Sometimes this is a food blog, because during COVID lockdown my only hobbies are growing food, cooking food, and talking at long length with Jon about what we’d like to cook for dinner today. This discussion often begins at nine in the morning, when Jon remembers that sports are cancelled and he truly has nothing more amusing to think about.

On the growing front, I stuck two Beit Alpha cucumber seeds in some soil about four weeks ago. I bought the seed packet because the photo on the front looked like the little Persian cukes we buy in the supermarket in plastic packages and I suspected I could probably grow them in a pot on my stoop. Within a week sprouts unfolded themselves from the soil, and soon the plants were spilling out vines and foot-wide leaves all over the ground. So I built them a trellis out of a couple of bamboo poles and cotton macrame cord, and the vines sent little tendrils like hands to wind around the string. At the point of this writing the vines are five feet long and considering engulfing our porch lamp. They are covered in bristles that stick in my fingertips like needles. The grabbing coils wind around the trellis, around other vines, around leaves, whatever they connect with. If I stood still long enough they would probably wrap me up in a cucumber hug.

Beneath the parasol leaves the vines have pushed out a forest of tissue-paper yellow flowers, first male flowers on skinny delicate stems, and then female flowers with tiny ideas of cucumbers at their bases. I could leave their fertilization to the pollinators, but I sometimes suspect pesticides have killed off all of the bees in this neighborhood. I try not to think about that too much, and am fertilizing my own cucumbers just to be safe: Whenever I can find a baby cucumber in the forest of spiny vines and leaves, I transfer a bit of pollen over to it from another flower. This is high-maintenance and obsessive of me, but I love my plants, and I have nothing better to do. I will probably leave the job to imaginary bees and cabbagewhite butterflies soon.

Whatever vegetables we cannot grow (which is most of them) we try to find at the farm market below the overpass, or get delivered from farms in the area. It’s summer and we end up with way too many fruits and vegetables but figuring out how to use them all without wasting a single thing feels a bit like a religious ritual at the moment. In a time when I don’t even know where my next roll of toilet paper will come from, I cannot bear the thought of wasting a plant that someone grew with their own two hands. I know how much work growing things takes now. You need lots of money, lots of time, and cooperation from things like the rain and bees, both of which are being driven to destruction by climate change. Are you in the mid-Atlantic? Have you been here long? Tell me, are these daily apocalyptic thunderstorms normal? I love them, but every day I wonder if we are all about to drown, or whether in 100 more years this good Earth will even be habitable anymore. When we poison the bees we poison ourselves, too. As far as I am concerned, there is no God that will save us from our own havoc; there are only the bees, the rain, the plants, and the delicate eternal cycles that got us all here—all the things we do not see that we will destroy anyway. Eat the rich, I say, and redistribute the fat corporate bodies they grew from the Earth without our permission! I wonder how many lumens or watts of sunlight those billionaires’ pendulous hordes of wealth is equivalent to, whether they got it from natural gas which is the heat-crushed bodies of Carboniferous ferns, or from the sweat off the backs of heart-beating wage slaves, or from some source so perverted you can no longer see the sunlight in it—believe me, it’s there. Everything we are or have is derived sunlight, or sunlight that a living body converted into something else. How much light are your billions worth, you shorn-headed Cavalli-suited dragons? How many sheaves of grain could you have grown with it? How many hungry people could you have fed?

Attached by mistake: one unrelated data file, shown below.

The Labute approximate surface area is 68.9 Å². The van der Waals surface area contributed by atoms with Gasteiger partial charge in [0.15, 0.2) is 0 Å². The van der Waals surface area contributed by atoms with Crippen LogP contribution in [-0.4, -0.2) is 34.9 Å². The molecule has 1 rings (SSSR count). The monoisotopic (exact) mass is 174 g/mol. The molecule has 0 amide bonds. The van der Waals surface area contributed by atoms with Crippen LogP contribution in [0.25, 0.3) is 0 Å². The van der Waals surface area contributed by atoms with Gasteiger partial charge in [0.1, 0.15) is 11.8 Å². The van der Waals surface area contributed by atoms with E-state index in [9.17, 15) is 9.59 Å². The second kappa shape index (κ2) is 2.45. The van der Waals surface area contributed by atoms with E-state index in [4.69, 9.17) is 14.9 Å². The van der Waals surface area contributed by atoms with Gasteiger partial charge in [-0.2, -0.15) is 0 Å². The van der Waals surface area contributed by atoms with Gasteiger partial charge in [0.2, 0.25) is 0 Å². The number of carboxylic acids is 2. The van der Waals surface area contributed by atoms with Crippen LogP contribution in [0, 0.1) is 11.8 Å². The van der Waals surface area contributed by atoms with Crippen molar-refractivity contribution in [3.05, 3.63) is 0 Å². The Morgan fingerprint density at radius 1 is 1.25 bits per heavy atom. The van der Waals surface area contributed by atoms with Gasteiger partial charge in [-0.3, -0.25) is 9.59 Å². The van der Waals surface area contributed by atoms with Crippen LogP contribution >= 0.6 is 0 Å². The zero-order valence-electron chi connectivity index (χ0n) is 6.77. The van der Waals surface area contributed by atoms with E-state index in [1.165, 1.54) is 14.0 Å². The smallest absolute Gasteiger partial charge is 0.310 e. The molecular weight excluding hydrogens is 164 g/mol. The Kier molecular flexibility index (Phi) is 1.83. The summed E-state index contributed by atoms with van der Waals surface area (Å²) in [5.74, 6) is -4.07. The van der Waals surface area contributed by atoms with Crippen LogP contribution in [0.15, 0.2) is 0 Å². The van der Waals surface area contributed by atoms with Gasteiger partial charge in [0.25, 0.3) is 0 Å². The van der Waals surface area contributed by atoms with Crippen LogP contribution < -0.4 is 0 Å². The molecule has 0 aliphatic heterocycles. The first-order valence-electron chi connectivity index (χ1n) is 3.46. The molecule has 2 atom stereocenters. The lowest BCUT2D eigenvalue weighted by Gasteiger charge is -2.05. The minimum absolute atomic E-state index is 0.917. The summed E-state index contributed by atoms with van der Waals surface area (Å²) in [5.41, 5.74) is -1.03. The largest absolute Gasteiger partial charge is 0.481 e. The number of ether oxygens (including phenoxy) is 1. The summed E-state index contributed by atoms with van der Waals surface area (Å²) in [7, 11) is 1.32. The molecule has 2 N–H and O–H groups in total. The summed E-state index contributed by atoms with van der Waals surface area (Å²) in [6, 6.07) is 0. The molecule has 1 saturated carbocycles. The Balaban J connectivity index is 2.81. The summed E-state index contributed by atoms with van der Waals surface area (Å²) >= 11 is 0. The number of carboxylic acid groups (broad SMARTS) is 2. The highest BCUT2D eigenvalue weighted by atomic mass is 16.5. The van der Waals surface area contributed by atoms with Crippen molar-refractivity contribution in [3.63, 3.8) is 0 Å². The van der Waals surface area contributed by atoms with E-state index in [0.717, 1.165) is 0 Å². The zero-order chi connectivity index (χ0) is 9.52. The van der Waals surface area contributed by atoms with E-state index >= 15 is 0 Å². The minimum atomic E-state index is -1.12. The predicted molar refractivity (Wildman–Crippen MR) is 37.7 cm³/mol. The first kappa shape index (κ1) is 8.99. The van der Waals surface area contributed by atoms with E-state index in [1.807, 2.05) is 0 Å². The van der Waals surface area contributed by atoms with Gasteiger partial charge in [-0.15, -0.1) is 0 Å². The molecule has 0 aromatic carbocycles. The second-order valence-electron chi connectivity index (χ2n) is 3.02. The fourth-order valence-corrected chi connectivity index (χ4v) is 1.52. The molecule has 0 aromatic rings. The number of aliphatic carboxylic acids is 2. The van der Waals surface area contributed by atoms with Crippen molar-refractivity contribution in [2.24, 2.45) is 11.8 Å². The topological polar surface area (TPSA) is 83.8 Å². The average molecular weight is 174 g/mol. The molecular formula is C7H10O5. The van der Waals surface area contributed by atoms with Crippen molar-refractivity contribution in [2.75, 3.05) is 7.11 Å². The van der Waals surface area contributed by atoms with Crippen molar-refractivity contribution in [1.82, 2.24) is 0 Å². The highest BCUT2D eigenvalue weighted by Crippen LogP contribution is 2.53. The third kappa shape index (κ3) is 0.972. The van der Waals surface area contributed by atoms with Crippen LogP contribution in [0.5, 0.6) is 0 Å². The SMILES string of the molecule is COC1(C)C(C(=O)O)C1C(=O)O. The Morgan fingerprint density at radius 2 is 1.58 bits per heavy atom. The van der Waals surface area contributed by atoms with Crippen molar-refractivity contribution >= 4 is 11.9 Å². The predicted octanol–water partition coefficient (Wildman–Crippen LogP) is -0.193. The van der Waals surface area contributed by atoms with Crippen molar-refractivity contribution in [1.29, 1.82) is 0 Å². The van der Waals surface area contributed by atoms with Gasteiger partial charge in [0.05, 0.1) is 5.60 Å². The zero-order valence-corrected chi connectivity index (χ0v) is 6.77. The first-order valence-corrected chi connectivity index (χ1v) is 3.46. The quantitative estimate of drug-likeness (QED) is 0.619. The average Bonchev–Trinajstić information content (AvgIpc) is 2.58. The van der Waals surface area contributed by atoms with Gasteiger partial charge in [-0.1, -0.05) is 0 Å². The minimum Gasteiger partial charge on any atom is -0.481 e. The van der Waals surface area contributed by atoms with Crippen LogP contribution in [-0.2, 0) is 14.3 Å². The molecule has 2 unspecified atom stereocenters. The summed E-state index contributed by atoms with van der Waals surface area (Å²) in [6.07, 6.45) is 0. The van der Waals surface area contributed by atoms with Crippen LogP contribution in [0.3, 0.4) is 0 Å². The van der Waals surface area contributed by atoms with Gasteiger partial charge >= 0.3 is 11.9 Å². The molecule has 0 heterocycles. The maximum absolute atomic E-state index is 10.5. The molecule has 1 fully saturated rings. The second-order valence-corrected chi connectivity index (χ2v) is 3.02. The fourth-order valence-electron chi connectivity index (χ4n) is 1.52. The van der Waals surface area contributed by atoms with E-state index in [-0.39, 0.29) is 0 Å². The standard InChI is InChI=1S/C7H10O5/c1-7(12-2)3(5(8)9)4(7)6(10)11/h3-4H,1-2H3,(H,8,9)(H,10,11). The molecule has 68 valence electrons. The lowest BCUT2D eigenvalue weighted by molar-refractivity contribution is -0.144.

Anyway, I have this driving pseudo-spiritual need to waste not one perfect weird vegetable. This turns dinner-making into not just a comforting 9 AM topic of conversation, but also a fun puzzle. This week the puzzle pieces were only two colors: purple and green. We received a produce box from local farmers, and I unpacked the paper-wrapped packages one by one like jewels. Crisp spicy arugula and butterhead lettuce with the roots still attached, skinny eggplants so dark with anthocyanins they were almost black, a bag full of ice-green banana peppers, a small magenta head of cabbage, a bunch of parsley with huge leaves like outstretched hands. And a fat bag full of purple beets stored since last fall, I could tell by their velvety yielding skins. The eternal gift of root vegetables that are already designed to sit somewhere cool and dark and underground, that will keep all their stored sugars safe for months and months until some hungry person finally needs to eat them. I hefted the bag in one hand, three pounds of beets easy. How many arugula salads with roasted beets and cheese can two people eat, I wondered? The 90s were over…wow, 20 years ago, yikes.